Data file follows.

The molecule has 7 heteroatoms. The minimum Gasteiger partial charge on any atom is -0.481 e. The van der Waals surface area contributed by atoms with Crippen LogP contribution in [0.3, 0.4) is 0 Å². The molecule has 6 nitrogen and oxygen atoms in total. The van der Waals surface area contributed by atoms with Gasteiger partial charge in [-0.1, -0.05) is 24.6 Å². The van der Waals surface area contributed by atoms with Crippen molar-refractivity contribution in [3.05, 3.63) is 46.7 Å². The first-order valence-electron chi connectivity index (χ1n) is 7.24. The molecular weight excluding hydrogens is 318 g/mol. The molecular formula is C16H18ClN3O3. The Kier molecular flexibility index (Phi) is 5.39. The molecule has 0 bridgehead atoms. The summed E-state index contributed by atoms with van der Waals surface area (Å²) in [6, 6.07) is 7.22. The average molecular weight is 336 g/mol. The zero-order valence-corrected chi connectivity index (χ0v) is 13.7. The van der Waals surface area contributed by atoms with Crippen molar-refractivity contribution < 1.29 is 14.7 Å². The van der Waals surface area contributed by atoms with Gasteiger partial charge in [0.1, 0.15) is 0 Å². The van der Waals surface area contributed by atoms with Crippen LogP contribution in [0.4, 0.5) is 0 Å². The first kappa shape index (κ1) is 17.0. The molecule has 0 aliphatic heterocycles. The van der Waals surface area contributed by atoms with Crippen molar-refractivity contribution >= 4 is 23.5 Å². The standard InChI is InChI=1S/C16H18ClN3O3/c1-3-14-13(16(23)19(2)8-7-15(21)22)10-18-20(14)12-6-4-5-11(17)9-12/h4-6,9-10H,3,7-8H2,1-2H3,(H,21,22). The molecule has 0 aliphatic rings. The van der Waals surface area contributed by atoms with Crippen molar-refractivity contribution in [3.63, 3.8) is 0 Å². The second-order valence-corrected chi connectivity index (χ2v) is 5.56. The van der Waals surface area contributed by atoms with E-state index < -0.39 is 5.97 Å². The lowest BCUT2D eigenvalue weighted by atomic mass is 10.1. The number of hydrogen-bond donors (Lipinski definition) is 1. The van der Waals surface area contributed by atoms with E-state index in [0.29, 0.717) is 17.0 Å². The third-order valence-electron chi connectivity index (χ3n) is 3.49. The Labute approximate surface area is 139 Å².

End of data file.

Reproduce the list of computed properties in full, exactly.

The molecule has 7 heteroatoms. The minimum Gasteiger partial charge on any atom is -0.481 e. The van der Waals surface area contributed by atoms with Crippen LogP contribution in [0.3, 0.4) is 0 Å². The molecule has 6 nitrogen and oxygen atoms in total. The van der Waals surface area contributed by atoms with Gasteiger partial charge in [-0.1, -0.05) is 24.6 Å². The van der Waals surface area contributed by atoms with Crippen molar-refractivity contribution in [3.05, 3.63) is 46.7 Å². The first-order valence-electron chi connectivity index (χ1n) is 7.24. The molecular weight excluding hydrogens is 318 g/mol. The molecular formula is C16H18ClN3O3. The Kier molecular flexibility index (Phi) is 5.39. The molecule has 0 bridgehead atoms. The summed E-state index contributed by atoms with van der Waals surface area (Å²) in [6, 6.07) is 7.22. The average molecular weight is 336 g/mol. The zero-order valence-corrected chi connectivity index (χ0v) is 13.7. The van der Waals surface area contributed by atoms with Crippen molar-refractivity contribution < 1.29 is 14.7 Å². The van der Waals surface area contributed by atoms with Gasteiger partial charge in [0.1, 0.15) is 0 Å². The van der Waals surface area contributed by atoms with Crippen LogP contribution in [0.4, 0.5) is 0 Å². The first kappa shape index (κ1) is 17.0. The molecule has 0 aliphatic heterocycles. The van der Waals surface area contributed by atoms with Crippen molar-refractivity contribution >= 4 is 23.5 Å². The standard InChI is InChI=1S/C16H18ClN3O3/c1-3-14-13(16(23)19(2)8-7-15(21)22)10-18-20(14)12-6-4-5-11(17)9-12/h4-6,9-10H,3,7-8H2,1-2H3,(H,21,22). The molecule has 0 aliphatic rings. The van der Waals surface area contributed by atoms with Crippen molar-refractivity contribution in [3.63, 3.8) is 0 Å². The second-order valence-corrected chi connectivity index (χ2v) is 5.56. The van der Waals surface area contributed by atoms with E-state index < -0.39 is 5.97 Å². The lowest BCUT2D eigenvalue weighted by atomic mass is 10.1. The number of hydrogen-bond donors (Lipinski definition) is 1. The van der Waals surface area contributed by atoms with E-state index in [0.29, 0.717) is 17.0 Å². The third-order valence-electron chi connectivity index (χ3n) is 3.49. The Labute approximate surface area is 139 Å².